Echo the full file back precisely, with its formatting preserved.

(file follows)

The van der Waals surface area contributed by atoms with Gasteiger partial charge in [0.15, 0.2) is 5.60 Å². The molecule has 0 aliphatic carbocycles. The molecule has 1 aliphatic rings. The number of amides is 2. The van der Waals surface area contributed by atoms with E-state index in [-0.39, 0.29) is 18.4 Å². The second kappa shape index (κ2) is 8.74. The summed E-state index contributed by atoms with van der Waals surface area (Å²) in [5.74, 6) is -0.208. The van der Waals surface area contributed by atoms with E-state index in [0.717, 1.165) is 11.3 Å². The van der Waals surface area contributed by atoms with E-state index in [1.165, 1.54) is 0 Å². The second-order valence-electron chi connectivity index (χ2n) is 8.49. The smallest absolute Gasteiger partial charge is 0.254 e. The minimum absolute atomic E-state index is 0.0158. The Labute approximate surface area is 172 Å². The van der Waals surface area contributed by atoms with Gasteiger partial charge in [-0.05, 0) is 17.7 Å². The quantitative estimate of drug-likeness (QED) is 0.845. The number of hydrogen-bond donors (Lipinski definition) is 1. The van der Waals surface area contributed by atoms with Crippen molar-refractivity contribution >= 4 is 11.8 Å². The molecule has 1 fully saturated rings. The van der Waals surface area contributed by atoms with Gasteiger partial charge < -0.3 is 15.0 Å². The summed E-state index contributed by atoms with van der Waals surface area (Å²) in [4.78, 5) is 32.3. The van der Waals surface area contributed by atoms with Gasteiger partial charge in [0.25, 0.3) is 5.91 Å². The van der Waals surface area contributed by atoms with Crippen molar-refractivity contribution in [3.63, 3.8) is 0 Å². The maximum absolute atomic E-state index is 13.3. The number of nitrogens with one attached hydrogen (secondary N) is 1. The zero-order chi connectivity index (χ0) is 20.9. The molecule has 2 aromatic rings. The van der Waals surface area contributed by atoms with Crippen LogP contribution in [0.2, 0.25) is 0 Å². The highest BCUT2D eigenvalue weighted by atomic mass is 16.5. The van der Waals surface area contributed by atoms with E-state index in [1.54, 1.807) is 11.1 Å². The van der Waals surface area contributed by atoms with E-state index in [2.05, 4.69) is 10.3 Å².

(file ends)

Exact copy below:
The van der Waals surface area contributed by atoms with Gasteiger partial charge in [0.15, 0.2) is 5.60 Å². The molecule has 0 aliphatic carbocycles. The molecule has 1 aliphatic rings. The number of amides is 2. The van der Waals surface area contributed by atoms with E-state index in [-0.39, 0.29) is 18.4 Å². The second kappa shape index (κ2) is 8.74. The summed E-state index contributed by atoms with van der Waals surface area (Å²) in [5.74, 6) is -0.208. The van der Waals surface area contributed by atoms with E-state index in [0.717, 1.165) is 11.3 Å². The van der Waals surface area contributed by atoms with E-state index in [1.165, 1.54) is 0 Å². The second-order valence-electron chi connectivity index (χ2n) is 8.49. The smallest absolute Gasteiger partial charge is 0.254 e. The minimum absolute atomic E-state index is 0.0158. The Labute approximate surface area is 172 Å². The van der Waals surface area contributed by atoms with Gasteiger partial charge in [-0.05, 0) is 17.7 Å². The quantitative estimate of drug-likeness (QED) is 0.845. The number of hydrogen-bond donors (Lipinski definition) is 1. The van der Waals surface area contributed by atoms with Crippen molar-refractivity contribution >= 4 is 11.8 Å². The molecule has 1 fully saturated rings. The van der Waals surface area contributed by atoms with Gasteiger partial charge < -0.3 is 15.0 Å². The summed E-state index contributed by atoms with van der Waals surface area (Å²) in [4.78, 5) is 32.3. The van der Waals surface area contributed by atoms with Gasteiger partial charge in [0.25, 0.3) is 5.91 Å². The van der Waals surface area contributed by atoms with Crippen molar-refractivity contribution in [3.63, 3.8) is 0 Å². The maximum absolute atomic E-state index is 13.3. The number of nitrogens with one attached hydrogen (secondary N) is 1. The zero-order chi connectivity index (χ0) is 20.9. The molecule has 2 aromatic rings. The van der Waals surface area contributed by atoms with Crippen LogP contribution in [0.2, 0.25) is 0 Å². The highest BCUT2D eigenvalue weighted by atomic mass is 16.5. The van der Waals surface area contributed by atoms with E-state index in [1.54, 1.807) is 11.1 Å². The van der Waals surface area contributed by atoms with E-state index in [2.05, 4.69) is 10.3 Å².